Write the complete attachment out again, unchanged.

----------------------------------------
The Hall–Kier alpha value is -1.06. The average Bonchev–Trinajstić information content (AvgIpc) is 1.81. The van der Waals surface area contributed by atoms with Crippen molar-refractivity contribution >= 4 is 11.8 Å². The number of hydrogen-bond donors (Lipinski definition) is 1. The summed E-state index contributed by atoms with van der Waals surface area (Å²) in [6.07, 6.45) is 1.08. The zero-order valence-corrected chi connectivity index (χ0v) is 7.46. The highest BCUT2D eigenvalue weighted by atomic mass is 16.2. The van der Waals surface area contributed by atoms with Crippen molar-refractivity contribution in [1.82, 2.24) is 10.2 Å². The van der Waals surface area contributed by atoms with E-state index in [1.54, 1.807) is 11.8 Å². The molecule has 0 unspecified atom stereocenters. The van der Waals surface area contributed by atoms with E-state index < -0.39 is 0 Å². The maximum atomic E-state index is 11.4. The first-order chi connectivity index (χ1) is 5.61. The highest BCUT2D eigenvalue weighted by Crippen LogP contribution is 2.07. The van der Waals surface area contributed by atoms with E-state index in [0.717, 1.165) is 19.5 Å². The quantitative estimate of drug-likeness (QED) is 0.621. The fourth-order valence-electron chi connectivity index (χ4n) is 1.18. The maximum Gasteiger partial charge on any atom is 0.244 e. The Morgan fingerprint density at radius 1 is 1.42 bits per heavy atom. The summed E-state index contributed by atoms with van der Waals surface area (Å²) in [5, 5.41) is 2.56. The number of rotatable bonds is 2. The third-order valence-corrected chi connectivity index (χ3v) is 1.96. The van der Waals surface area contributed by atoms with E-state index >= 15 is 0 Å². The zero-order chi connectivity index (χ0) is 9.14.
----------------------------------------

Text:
The Hall–Kier alpha value is -1.06. The average Bonchev–Trinajstić information content (AvgIpc) is 1.81. The van der Waals surface area contributed by atoms with Crippen molar-refractivity contribution >= 4 is 11.8 Å². The number of hydrogen-bond donors (Lipinski definition) is 1. The summed E-state index contributed by atoms with van der Waals surface area (Å²) in [6.07, 6.45) is 1.08. The zero-order valence-corrected chi connectivity index (χ0v) is 7.46. The highest BCUT2D eigenvalue weighted by atomic mass is 16.2. The van der Waals surface area contributed by atoms with Crippen molar-refractivity contribution in [1.82, 2.24) is 10.2 Å². The van der Waals surface area contributed by atoms with E-state index in [1.54, 1.807) is 11.8 Å². The molecule has 0 unspecified atom stereocenters. The van der Waals surface area contributed by atoms with E-state index < -0.39 is 0 Å². The maximum atomic E-state index is 11.4. The first-order chi connectivity index (χ1) is 5.61. The highest BCUT2D eigenvalue weighted by Crippen LogP contribution is 2.07. The van der Waals surface area contributed by atoms with E-state index in [0.717, 1.165) is 19.5 Å². The quantitative estimate of drug-likeness (QED) is 0.621. The fourth-order valence-electron chi connectivity index (χ4n) is 1.18. The maximum Gasteiger partial charge on any atom is 0.244 e. The Morgan fingerprint density at radius 1 is 1.42 bits per heavy atom. The summed E-state index contributed by atoms with van der Waals surface area (Å²) in [5, 5.41) is 2.56. The number of rotatable bonds is 2. The third-order valence-corrected chi connectivity index (χ3v) is 1.96. The van der Waals surface area contributed by atoms with E-state index >= 15 is 0 Å². The zero-order chi connectivity index (χ0) is 9.14.